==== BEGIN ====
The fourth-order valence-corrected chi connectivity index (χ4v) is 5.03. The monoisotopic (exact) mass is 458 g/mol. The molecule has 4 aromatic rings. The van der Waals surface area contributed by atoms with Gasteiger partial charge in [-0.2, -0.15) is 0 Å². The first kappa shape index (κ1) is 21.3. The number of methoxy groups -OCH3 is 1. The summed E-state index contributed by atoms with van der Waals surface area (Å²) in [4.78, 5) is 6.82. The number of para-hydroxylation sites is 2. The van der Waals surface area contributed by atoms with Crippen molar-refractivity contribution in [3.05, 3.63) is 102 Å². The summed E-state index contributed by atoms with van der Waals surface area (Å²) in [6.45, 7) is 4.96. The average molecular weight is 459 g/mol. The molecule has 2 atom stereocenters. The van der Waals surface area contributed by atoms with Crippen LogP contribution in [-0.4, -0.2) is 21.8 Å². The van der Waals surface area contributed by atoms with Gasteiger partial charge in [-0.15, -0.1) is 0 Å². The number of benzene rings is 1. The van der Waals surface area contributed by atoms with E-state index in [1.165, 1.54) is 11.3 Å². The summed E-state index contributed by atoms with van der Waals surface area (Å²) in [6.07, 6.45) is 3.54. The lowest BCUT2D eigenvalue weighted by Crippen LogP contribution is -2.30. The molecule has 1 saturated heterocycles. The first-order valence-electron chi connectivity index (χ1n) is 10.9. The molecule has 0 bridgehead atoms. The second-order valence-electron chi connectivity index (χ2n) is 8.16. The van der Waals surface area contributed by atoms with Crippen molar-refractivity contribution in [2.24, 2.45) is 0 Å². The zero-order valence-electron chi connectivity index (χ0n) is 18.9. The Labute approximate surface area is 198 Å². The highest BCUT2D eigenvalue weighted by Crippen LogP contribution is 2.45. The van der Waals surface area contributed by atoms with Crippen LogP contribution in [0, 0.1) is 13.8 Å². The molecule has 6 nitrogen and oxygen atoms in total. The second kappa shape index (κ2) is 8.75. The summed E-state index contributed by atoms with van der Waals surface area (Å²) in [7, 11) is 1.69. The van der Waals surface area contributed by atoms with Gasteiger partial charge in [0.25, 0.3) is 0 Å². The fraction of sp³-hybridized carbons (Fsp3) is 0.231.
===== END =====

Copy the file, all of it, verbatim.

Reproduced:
The fourth-order valence-corrected chi connectivity index (χ4v) is 5.03. The monoisotopic (exact) mass is 458 g/mol. The molecule has 4 aromatic rings. The van der Waals surface area contributed by atoms with Gasteiger partial charge in [-0.2, -0.15) is 0 Å². The first kappa shape index (κ1) is 21.3. The number of methoxy groups -OCH3 is 1. The summed E-state index contributed by atoms with van der Waals surface area (Å²) in [4.78, 5) is 6.82. The number of para-hydroxylation sites is 2. The van der Waals surface area contributed by atoms with Crippen molar-refractivity contribution in [3.05, 3.63) is 102 Å². The summed E-state index contributed by atoms with van der Waals surface area (Å²) in [6.45, 7) is 4.96. The average molecular weight is 459 g/mol. The molecule has 2 atom stereocenters. The van der Waals surface area contributed by atoms with Crippen LogP contribution in [-0.4, -0.2) is 21.8 Å². The van der Waals surface area contributed by atoms with Gasteiger partial charge in [-0.15, -0.1) is 0 Å². The number of benzene rings is 1. The van der Waals surface area contributed by atoms with E-state index in [1.165, 1.54) is 11.3 Å². The summed E-state index contributed by atoms with van der Waals surface area (Å²) in [6.07, 6.45) is 3.54. The lowest BCUT2D eigenvalue weighted by Crippen LogP contribution is -2.30. The molecule has 1 saturated heterocycles. The first-order valence-electron chi connectivity index (χ1n) is 10.9. The molecule has 0 bridgehead atoms. The second-order valence-electron chi connectivity index (χ2n) is 8.16. The van der Waals surface area contributed by atoms with Crippen molar-refractivity contribution in [2.24, 2.45) is 0 Å². The zero-order valence-electron chi connectivity index (χ0n) is 18.9. The Labute approximate surface area is 198 Å². The highest BCUT2D eigenvalue weighted by Crippen LogP contribution is 2.45. The van der Waals surface area contributed by atoms with Crippen LogP contribution in [0, 0.1) is 13.8 Å². The molecule has 6 nitrogen and oxygen atoms in total. The second kappa shape index (κ2) is 8.75. The summed E-state index contributed by atoms with van der Waals surface area (Å²) in [7, 11) is 1.69. The van der Waals surface area contributed by atoms with Gasteiger partial charge in [0.25, 0.3) is 0 Å². The fraction of sp³-hybridized carbons (Fsp3) is 0.231.